Broccoli, Corn, Shrimp, Gluten Free Fast & Easy

June 14, 2009 by  
Filed under Gluten Free Recipes Fast Easy

Gluten_Free_Recipe_1w

Starving and don’t have time for any fancy gluten free recipes, but want a delicious fast and easy gluten free meal?

Put some butter and/or oil into a sauce or frying pan. Toss in some frozen or canned corn, frozen shrimp, and fresh broccoli florets.

Squeeze on a sliced lemon or lime. Add salt, pepper. If you want to spice it up super yummy, add some ginger, mustard, and garlic powders.

Stir fry it for about 7 minutes — with a lid when you are not stirring. At the end, you may add some Parmesan cheese, which goes great.

And voila! In 10 minutes, you have a superb and original gluten free meal.

GLUTEN FREE RECIPE INGREDIENTS
Oil or butter
Corn
Shrimp
Broccoli
Lemon
Salt
Pepper

OPTIONAL INGREDIENTS
Ginger powder
Garlic powder
Mustard powder
Parmesan cheese

Kozy Shack Flan Creme Caramel

June 14, 2009 by  
Filed under Gluten Free Desserts

Gluten_Free_Flan

Going gluten free does not mean having to give up every yummy thing on earth.

One of my favorite desserts, known by the French as creme caramel, the Spanish call it flan, and we gringos call it custard, whatever you wanna call it, it is usually naturally gluten free.

The flan item pictured here is certified gluten free from Kozy Shack and lives up to my yummy standards. I found it at WholeFoods market. As it is local to California, just look at the ingredients on your local flan products — they should be gluten free by default.

Without questioning the waiter, I often order this gluten free dessert at restaurants.

Gluten Free Poop

June 10, 2009 by  
Filed under Celiac Disease Symptoms

Damsel in the Outhouse

Creative Commons License photo credit: jitze

 

As bizarre as a topic as this might be to you, your bowel movements are an extremely important part of your life and indicator of your health level.

On a gluten free diet, people with Celiac Disease have regular blissful bowel movements.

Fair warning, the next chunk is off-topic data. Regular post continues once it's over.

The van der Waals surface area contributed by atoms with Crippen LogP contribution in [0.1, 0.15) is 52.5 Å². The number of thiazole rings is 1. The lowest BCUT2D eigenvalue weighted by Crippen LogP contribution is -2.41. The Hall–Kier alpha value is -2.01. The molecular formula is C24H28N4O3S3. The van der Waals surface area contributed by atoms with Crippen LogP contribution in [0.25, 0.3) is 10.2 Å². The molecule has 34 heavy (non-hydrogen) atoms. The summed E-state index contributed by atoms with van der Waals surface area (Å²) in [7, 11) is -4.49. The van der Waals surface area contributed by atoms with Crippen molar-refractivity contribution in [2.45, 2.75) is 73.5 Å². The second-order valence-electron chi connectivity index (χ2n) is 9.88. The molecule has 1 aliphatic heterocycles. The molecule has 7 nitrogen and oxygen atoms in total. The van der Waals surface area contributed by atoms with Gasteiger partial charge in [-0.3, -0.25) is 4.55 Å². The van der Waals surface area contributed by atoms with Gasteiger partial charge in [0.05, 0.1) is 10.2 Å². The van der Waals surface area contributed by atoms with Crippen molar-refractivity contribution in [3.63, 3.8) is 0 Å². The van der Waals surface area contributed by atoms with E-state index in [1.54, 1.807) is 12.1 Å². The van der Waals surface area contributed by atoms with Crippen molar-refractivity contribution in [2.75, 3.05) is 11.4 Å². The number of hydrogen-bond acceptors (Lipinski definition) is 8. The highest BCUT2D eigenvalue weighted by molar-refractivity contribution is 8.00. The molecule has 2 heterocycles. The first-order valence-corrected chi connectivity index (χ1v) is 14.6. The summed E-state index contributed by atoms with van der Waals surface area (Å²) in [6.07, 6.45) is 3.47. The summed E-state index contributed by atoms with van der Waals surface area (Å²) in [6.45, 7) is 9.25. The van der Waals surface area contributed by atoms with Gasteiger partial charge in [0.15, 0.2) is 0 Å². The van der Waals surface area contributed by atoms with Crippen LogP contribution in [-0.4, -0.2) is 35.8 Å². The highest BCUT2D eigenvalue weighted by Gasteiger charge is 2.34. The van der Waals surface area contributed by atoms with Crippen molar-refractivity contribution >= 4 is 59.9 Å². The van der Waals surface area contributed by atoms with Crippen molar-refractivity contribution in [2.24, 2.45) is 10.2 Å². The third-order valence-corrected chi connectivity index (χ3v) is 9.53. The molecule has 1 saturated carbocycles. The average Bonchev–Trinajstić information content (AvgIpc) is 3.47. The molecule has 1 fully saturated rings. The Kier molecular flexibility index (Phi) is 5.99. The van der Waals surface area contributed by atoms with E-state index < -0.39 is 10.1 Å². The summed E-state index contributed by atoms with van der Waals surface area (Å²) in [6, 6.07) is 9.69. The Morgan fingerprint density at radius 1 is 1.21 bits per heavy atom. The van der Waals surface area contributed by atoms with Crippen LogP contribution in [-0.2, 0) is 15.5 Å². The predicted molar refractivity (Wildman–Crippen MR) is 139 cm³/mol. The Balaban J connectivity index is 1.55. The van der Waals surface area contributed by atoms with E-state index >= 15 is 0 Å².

When you have Celiac Disease and you don’t know it, you continue to eat gluten-full foods and find yourself regularly constipated (like me), crapping only twice a week, or with diarrea and running like a leaky faucet (like my mom). Once you make the change to gluten free, you crap solid and regularly once or twice a day.

When I was sixteen and having a regular doctor’s checkup, I will never forget when I learned what a bowel movement was. My handsome doctor (who looked like Richard Gere and flirted with my mother in the room) tapped my knees with that rubber triangle thing and laughed at my kicking reflexes. “How are your bowel movements?” He asked me.

“Huh?” I asked. “What are bowel movements?”

I don’t remember what his medical answer was. It surely wasn’t “taking a shit or a crap or a poop,” but somehow he explained to me what bowel movements were in a professional manner. Feces… Excrement… Food that passes through your stomach and intestines to your bowels and then out of your body.

“I don’t know, fine, I guess,” I responded like a typical teenager. If you don’t know why a doctor is asking a question or what is the proper indicator of good health, it is impossible to answer the question with the kind of information a doctor would need to know that something is wrong.

The doctor didn’t probe further, for if he had, he would have found out how irregularly I had bowel movements.

Be aware that irregular or liquid bowel movements are a sign that something is wrong with you; it may not be Celiac Disease, but it is something.

gLuTEN fReE or dIe: UNDER CONSTRUCTION

June 5, 2009 by  
Filed under Celiac Disease

Gluten Free or Die is a new website dedicated to helping people with chronic stomach pain and an assortment of other problems related to gluten intolerance.

If people call you a hypochondriac because you are always suffering from some bizarre unexplainable ailment like dizziness, migraines, depression, or extreme farting, maybe you have Celiac Disease. (Sounds like I am joking, but I’m not. )

Celiac Disease is common and usually misdiagnosed. It is a genetic auto-immune disease that is triggered by the intake of gluten: wheat, barley, and rye food products, such as pastries, bread, pizza, cookies, cereal, beer, and much more. As hard as it sounds to cut out those things from your diet, life on the other side is so much better; it’s worth it! Through this website, I will show you how such changes can be fun.

For great gluten free recipes and health tips on how to live a happier pain- and stink-free life, check back in one month (July 2009) when this site will be fully up and running.

Thanks for visiting! I look forward to your return.